Britain’s Parliament concluded two days of interrogations yesterday, trying to get to the bottom of a hacking scandal that has tainted Rupert Murdoch’s publishing empire and threatened Prime Minister David Cameron’s government.
Investigators are hoping to find out how the now-defunct News of the World obtained access to material printed earlier this spring that proved highly offensive to the tabloid’s readers. It now appears that the ailing Murdoch, during a visit to the NOTW in March, hacked up a lung into an operating printing press, leading to unpleasant red and gray images appearing on newsstands throughout England the next day.
Parliamentarians summoned Murdoch and his son James to London on Tuesday to testify about the growing scandal. James said his father’s News Corporation had since “cleaned up our act, and the press” and would hold its reporters to rigorous new ethics standards going forward.
Rupert spoke infrequently during the session, but at one point noted that a painting of flowers on the wall of the meeting room was “pretty … very nice and pretty”. He appeared frail, disoriented and rumpled during his appearance, provoking one bystander to attempt to forcibly shave him.
Jonnie Marbles, charged by police with assault after applying a plate of shaving cream to Rupert’s wrinkled jowls, said he was just trying to make the doddering media magnate more presentable.
“I had to act quickly, before those stubbly cheeks made an even worse impression on the MPs,” Marbles said. “I had the Gillette Mach3 Turbo ready to go when his wife stopped me. Now it’s all this big misunderstanding.”
James Murdoch provided most of the testimony during the day-long session, but at one point deferred to another witness to speak of his father’s integrity.
“The Rupert I’ve come to know during my years of skateboarding and snowboarding would not intentionally cough up organs into high-speed manufacturing equipment,” said Shaun White, who came to be known as the “Flying Tomato” during his Winter Olympics appearance in 2010. “He’s a radical and righteous dude who has achieved major Big Air in the communications field.”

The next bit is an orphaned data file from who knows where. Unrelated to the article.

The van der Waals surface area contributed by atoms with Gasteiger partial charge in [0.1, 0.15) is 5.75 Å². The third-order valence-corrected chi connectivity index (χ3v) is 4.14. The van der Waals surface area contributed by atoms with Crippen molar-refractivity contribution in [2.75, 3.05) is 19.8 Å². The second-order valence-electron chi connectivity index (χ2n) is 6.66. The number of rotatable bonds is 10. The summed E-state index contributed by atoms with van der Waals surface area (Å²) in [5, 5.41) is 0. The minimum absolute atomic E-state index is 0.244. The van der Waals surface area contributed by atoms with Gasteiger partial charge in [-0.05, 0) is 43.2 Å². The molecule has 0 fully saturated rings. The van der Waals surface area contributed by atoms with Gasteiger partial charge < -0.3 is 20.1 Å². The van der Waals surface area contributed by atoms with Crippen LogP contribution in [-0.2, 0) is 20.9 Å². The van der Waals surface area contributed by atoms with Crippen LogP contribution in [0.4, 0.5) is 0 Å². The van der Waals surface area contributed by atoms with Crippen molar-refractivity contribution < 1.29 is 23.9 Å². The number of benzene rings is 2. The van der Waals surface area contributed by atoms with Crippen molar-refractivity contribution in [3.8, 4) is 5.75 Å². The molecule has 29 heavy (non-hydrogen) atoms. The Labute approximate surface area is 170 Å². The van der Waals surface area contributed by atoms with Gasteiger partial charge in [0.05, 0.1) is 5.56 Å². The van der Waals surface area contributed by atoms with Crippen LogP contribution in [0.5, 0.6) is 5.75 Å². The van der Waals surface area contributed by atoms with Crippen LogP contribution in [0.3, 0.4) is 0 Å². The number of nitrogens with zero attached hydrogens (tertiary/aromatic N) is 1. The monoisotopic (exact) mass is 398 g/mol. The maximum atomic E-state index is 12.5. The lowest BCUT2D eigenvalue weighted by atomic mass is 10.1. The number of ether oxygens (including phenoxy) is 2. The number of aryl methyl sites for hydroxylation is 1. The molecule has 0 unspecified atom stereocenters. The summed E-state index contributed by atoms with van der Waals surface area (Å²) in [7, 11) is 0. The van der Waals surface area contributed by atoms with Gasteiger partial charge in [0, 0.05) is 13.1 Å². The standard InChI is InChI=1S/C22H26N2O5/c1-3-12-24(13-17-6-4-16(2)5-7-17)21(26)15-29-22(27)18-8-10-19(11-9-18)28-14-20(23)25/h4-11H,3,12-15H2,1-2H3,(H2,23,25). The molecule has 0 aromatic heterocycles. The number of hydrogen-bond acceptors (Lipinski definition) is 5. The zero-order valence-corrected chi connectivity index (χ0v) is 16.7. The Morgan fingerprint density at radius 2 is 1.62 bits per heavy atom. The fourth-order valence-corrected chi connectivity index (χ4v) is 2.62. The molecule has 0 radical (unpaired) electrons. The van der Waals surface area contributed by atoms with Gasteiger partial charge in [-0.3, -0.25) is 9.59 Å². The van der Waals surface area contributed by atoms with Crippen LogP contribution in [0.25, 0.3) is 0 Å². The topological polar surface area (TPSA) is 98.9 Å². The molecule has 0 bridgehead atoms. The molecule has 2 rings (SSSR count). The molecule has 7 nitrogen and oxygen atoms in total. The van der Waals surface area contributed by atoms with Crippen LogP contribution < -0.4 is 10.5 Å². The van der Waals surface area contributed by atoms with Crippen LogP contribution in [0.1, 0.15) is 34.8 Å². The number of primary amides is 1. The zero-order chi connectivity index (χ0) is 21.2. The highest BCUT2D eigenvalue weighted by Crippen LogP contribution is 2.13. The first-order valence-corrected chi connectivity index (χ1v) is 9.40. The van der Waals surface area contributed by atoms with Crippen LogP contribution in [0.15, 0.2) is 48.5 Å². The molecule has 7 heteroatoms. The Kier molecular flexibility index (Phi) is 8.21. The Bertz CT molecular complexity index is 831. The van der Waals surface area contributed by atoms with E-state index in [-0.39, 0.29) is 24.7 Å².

On Wednesday, it was Prime Minister Cameron’s turn to explain why his government allowed the scandal to develop, and why he had hired Andy Coulson, a former editor at News of the World, as his communications director.
It was a raucous session, similar to Parliament’s weekly “question time,” where MPs rudely hurl insults and accusations at each other in a virtual free-for-all. Cameron tried to cool tempers in the opposition Labour Party by bringing a big plate of cookies to legislators — “better than the pie you had yesterday,” he joked — but it failed to halt the stream of invectives directed at him.
“You suck, and you do it with precision and vigor,” shouted MP Nigel Adams.
“If the minister from Selby would allow me …” Cameron responded before being interrupted again.
“I would also point out that you’re ugly and so is your wife,” bellowed Glyn Davies of Gordon. “Why don’t you just go home and leave us alone?”
“I am here today to defend my …” Cameron interjected.
“Crikey, but you’re a stupid wanker,” noted MP David Laws.
Cameron tried to lay out a defense of the Conservative Party’s role in the hacking scandal, but could barely get a word in amidst catcalls and curses.
“You sound like some kind of ‘nancy boy’ with that accent of yours,” sniffed Nick Gibb of Littlehampton.
“Never mind the bollocks,” shouted Rotherham’s Denis MacShane. “We demand to see the queen! And Princess Kate too! And make sure she wears something tight. Kate, not the Queen.”
“I say, old chap,” yelled MP Graham Stewart. “You are what’s known in the parlance of the gutter as a ‘douchebag.'”